The Physics Of X-Ray Imaging
So here is Part One of my series of the “Physics Of” medical imaging. First up is the most recognizable: X-ray Radiography.
Radiography (which uses x-rays, but the images are generally called “X-Rays”) are the most common form of medical imaging, and are incredibly useful. Thousands of images are performed everyday and medicine was revolutionized when this non-invasive means to study the body was discovered.
But how exactly do we get x-rays and use them for imaging?
Lets start with a bit of history. The first X-ray image was created by a guy named Wilhelm Rontgen in 1895.
Rontgen called them “X” rays because they were an “unknown” type of radiation, and the name kind of stuck.
The first image was of Rontgen’s wife’s hand, and is pretty cool because you can actually make out her wedding ring.
I actually find this a bit funny. I just picture a crazy looking physicist saying “Honey! C’mere! Stick your hand in front of this radiation for a second!”
Luckily for Mrs. Rontgen, x-rays, in small doses, are not very dangerous. So what exactly are x-rays?
X-rays are electromagnetic waves just like visible light, radio waves and microwaves. They have a wavelength range of roughly 0.01 to 10 nanometers (1 nanometer = 1 billionth of a meter).
When talking about x-ray imaging, however, its easier to think of x-rays in terms of photons. Photons are like tiny wave “packets” and electromagnetic waves can be described as a big collection of photons.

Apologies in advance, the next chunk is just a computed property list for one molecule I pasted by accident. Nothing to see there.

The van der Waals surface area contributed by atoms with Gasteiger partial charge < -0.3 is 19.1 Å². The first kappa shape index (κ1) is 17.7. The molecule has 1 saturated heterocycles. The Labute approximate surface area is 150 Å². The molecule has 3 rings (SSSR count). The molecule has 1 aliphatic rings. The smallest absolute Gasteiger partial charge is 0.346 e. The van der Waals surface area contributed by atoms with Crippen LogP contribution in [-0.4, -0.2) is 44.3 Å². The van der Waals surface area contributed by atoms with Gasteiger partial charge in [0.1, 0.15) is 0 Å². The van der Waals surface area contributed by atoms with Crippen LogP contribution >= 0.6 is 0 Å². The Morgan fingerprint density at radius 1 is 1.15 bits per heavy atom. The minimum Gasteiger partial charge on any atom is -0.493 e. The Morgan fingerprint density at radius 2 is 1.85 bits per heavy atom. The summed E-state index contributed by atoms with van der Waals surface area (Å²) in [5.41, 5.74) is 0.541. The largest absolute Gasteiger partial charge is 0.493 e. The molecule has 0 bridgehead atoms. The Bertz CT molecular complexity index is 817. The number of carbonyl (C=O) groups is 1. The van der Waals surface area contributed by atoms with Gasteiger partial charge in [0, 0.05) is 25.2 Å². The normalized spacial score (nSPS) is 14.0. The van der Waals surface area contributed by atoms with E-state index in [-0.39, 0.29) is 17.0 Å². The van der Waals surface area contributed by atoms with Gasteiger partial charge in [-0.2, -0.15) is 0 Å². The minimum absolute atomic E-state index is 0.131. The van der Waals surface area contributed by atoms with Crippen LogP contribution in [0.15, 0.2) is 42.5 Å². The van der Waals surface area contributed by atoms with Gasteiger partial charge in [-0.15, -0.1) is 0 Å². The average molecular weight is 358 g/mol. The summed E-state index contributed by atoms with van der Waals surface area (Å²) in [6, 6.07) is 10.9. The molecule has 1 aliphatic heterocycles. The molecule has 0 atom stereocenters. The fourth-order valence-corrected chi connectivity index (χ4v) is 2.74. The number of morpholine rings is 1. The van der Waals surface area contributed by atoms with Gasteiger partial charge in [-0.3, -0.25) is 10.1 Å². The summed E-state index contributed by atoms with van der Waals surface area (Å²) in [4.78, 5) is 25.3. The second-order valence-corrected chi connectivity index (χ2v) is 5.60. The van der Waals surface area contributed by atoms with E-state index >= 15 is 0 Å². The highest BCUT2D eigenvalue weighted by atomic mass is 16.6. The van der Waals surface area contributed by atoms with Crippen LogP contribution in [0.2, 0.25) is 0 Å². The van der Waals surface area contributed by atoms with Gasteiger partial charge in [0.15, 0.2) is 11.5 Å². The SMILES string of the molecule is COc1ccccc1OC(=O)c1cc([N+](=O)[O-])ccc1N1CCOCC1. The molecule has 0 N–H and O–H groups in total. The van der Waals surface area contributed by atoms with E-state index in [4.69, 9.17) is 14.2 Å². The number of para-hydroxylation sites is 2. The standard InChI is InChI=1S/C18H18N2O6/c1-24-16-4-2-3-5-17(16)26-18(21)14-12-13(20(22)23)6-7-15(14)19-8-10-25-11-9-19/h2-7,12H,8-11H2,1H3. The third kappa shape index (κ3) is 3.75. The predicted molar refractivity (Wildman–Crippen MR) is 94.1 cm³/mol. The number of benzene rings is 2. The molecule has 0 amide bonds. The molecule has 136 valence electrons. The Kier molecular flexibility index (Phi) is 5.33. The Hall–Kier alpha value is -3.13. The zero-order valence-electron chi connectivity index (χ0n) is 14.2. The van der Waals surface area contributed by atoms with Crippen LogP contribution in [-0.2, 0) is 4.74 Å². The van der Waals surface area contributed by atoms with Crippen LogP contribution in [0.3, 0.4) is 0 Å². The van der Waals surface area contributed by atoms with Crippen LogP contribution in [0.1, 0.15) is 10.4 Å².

X-rays are generated in an x-ray tube (unsurprisingly). Basically, a bunch of electrons are shot at a piece of metal (usually tungsten, the same metal used in old school incandescent light bulbs). Now what happens next is a little complicated, but really cool…
So the electron travels at a certain speed toward the piece of tungsten; it has kinetic energy, which is the energy of motion. But as it gets close to the Tungsten it will run into an electric field produced by the metal, and will actually slow down.
Now, in physics there is principle called the conservation of energy. Basically this just says that energy can never be created or destroyed, it can only change form. So when the kinetic energy (energy of movement) of the electron drops (when it slows down) that lost energy has to go somewhere. Where it goes, in fact, is in the generation of an x-ray. The electron will actually emit an x-ray when it gets slowed down by the tungsten. Pretty sweet eh?
This is actually a type of radiation called Bremsstrahlung, which is German for “braking radiation”.
Ok, so now we got x-rays, how do we make an image?
Well, if we fire x-rays at, oh lets say, YOU! the x-rays will interact with your body. How you ask?
Well when an x-ray passes through the body, it may get absorbed or scattered by the body. An x-ray gets absorbed when the x-ray hits an electron in our body, and the electron “jumps” out of the atom. This is called the photoelectric effect.
The x-ray may also get scattered. This just means that the x-ray will get close to the nucleus of an atom and get kind of turned in another direction due to the electric field of the nucleus. This is known as Compton Scattering.
In spots of our body that very dense like bones, the x-rays have a much higher chance of getting absorbed or scattered than if they pass through muscle or fat, which are less dense. So if we were to stick a piece of film which is sensitive to x-rays behind someone getting a radiograph, you would get lots of x-rays hitting the film when they pass through muscle or fat, but very few pass through bones (or metal, if you’re really unlucky).
So on the radiograph muscles and fat show up dark, and bones show up white. BAM! Radiograph!
See, now that wasn’t so bad was it? Pretty interesting if you ask me.
The next installment of my “Physics Of” medical stuff series will be something that takes x-rays to the next level: Computed Axial Tomography, commonly called “CAT” scans.